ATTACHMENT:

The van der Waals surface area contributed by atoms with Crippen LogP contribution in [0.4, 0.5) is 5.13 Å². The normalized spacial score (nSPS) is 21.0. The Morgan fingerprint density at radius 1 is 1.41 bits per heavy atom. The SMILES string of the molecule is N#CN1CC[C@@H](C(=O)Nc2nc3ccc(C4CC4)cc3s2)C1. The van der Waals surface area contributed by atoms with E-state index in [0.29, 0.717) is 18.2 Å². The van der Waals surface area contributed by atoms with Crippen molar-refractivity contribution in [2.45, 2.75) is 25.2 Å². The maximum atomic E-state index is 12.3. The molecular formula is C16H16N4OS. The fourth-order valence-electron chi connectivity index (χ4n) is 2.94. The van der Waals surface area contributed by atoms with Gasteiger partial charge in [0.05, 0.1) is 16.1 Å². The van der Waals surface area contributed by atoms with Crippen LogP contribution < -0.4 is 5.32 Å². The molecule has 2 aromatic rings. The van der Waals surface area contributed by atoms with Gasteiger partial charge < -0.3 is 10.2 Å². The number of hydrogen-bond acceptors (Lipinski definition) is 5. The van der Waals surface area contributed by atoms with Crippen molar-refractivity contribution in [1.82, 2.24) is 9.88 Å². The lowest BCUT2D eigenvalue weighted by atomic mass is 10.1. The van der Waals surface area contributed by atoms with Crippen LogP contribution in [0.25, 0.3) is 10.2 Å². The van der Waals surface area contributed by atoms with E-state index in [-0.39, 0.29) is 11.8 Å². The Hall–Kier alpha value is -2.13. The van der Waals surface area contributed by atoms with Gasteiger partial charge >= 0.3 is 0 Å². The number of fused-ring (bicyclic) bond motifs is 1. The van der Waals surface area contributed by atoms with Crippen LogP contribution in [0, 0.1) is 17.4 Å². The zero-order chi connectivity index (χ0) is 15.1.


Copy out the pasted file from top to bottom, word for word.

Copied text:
The van der Waals surface area contributed by atoms with Crippen LogP contribution in [0.4, 0.5) is 5.13 Å². The normalized spacial score (nSPS) is 21.0. The Morgan fingerprint density at radius 1 is 1.41 bits per heavy atom. The SMILES string of the molecule is N#CN1CC[C@@H](C(=O)Nc2nc3ccc(C4CC4)cc3s2)C1. The van der Waals surface area contributed by atoms with E-state index in [0.29, 0.717) is 18.2 Å². The van der Waals surface area contributed by atoms with Crippen molar-refractivity contribution in [2.45, 2.75) is 25.2 Å². The maximum atomic E-state index is 12.3. The molecular formula is C16H16N4OS. The fourth-order valence-electron chi connectivity index (χ4n) is 2.94. The van der Waals surface area contributed by atoms with Gasteiger partial charge in [0.05, 0.1) is 16.1 Å². The van der Waals surface area contributed by atoms with Crippen LogP contribution < -0.4 is 5.32 Å². The molecule has 2 aromatic rings. The van der Waals surface area contributed by atoms with Gasteiger partial charge < -0.3 is 10.2 Å². The number of hydrogen-bond acceptors (Lipinski definition) is 5. The van der Waals surface area contributed by atoms with Crippen molar-refractivity contribution in [1.82, 2.24) is 9.88 Å². The lowest BCUT2D eigenvalue weighted by atomic mass is 10.1. The van der Waals surface area contributed by atoms with Crippen LogP contribution in [0.25, 0.3) is 10.2 Å². The van der Waals surface area contributed by atoms with E-state index in [-0.39, 0.29) is 11.8 Å². The Hall–Kier alpha value is -2.13. The van der Waals surface area contributed by atoms with Gasteiger partial charge >= 0.3 is 0 Å². The number of fused-ring (bicyclic) bond motifs is 1. The van der Waals surface area contributed by atoms with Crippen LogP contribution in [0, 0.1) is 17.4 Å². The zero-order chi connectivity index (χ0) is 15.1.